There is a lot of information available in the analytics but what I am going to focus on is:

- Visits to the site: measured month by month

- Location of visitors: are we reaching the target markets?

- Traffic Sources: Organic vs our Paid advertising, Social traffic and referral sources (other sites who’ve add a link to us, e.g. clothing bloggers), Direct traffic (brand awareness)

- Keywords: how are people currently finding the site, measure brand awareness

The Google analytics social section in traffic sources mean it’s now much easier for me to access figures on how my activities on social media sites are affecting traffic to the site- which will help me prove to my boss why it is worth continuing to put effort into them.

Some of these analytics I will track month by month, but others will be tracked quarterly.  For 2012 I intend to gather the quarter by quarter information and set goals to reach for 2013 based on this information. As one of our brand is relatively new I will expect to see growth in all the statistics next year.

Keyword Research

Keyword research is a very important part of any digital strategy. You have to know what you customers will be searching for when they are looking online for a product or service. The terms people will use to search are based on what they need and not necessarily what you would call the product.

This week in work I was working on a blog post for suggested Christmas gifts for men, as I began to fill in the keywords associated with post I realised that people searching in Ireland might also look for ‘xmas presents’  as well as ‘christmas gifts’.

The Google Keyword tool will help you with this research. You can select to research in a certain location and the tool will give you global and local monthly searches for the keyword. This is very helpful in my case where I want to specifically target Ireland as a market but also know I have customers in international markets searching for our products.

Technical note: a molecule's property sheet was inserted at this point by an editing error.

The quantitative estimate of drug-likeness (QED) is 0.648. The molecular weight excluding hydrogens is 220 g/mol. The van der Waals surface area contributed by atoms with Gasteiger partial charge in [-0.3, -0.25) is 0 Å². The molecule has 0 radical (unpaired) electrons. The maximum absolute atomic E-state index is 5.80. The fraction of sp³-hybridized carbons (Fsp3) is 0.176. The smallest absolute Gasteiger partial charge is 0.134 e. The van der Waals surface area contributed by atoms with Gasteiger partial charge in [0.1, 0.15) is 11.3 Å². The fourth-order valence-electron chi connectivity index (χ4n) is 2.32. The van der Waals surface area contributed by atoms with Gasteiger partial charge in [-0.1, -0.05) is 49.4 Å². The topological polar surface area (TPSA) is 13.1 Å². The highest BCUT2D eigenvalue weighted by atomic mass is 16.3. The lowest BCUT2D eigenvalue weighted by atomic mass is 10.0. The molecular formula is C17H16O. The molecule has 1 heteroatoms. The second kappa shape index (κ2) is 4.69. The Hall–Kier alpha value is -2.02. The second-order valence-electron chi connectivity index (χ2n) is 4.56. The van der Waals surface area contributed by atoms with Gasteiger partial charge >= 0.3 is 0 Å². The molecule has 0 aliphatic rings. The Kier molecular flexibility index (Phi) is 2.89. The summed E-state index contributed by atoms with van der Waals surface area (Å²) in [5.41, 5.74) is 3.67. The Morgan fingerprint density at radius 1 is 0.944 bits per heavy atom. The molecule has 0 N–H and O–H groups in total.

You will need to know the terms people will be searching when looking for your products for your SEO, PPC, Blog Posts, Newsletter and Social media content.

Search as an Online Marketing Format

SEO – Search Engine Optimisation is one of the most popular formats of online marketing. SEO is also known as Organic or Natural marketing. SEO is when the articles on a webpage are optimised with the relevant keywords and meta tags relevant to the subject of the website. It takes time to implement and to take effect but as part of a long term strategy SEO is very important to a website.

Keyword research is ‘key’ to SEO. You have to know your customer and think how they will try and search something. For example our customers might see a golfer wearing one of our shirts- the colour of the shirt will be one of our fancy colour names like ‘baltic’, ‘sweetpea’ or ‘daffodil’ but what the customer will search are ‘blue’, ‘purple’ or ‘yellow’ and these are the words I should have in my meta keywords in the back-end of the site.

PPC- Pay per Click is a type of advertising offered by search engines. PPC ads are shown in the top three slots and right-side slots of the Search Result Page (SRP).  A brand may use PPC to create general brand awareness and drive traffic to the website- perhaps before their SEO has taken effect or if they have an ongoing campaign.

The position your ad will appear in is based on the CPC, cost per click, you are willing to pay and your Quality Score. Your Quality Score is determined by Google based on your keyword  and landing page content relevance to what the user has searched for and your click through rate for your ad. These combined factors will determine where you rank on the SRP.

Using a system with the quality score seems like a catch 22 but the main aim is to make sure brands create ads which people will want to click on.

Mobile – Mobile search has become increasingly important as more and more users are searching on their mobiles. Mobile specific ads include ‘click to call’ and ‘click to download’ ads. Click to call ads will include the phone number of the business advertising- this way the user doesn’t have to click through the ad to contact the business, they can just call directly. This is useful for businesses such as insurance companies where the customer will have to call them to process a request. The click to download ad would be used by brands who have Apps they want people to download- the customer can download directly with fewer steps to go though.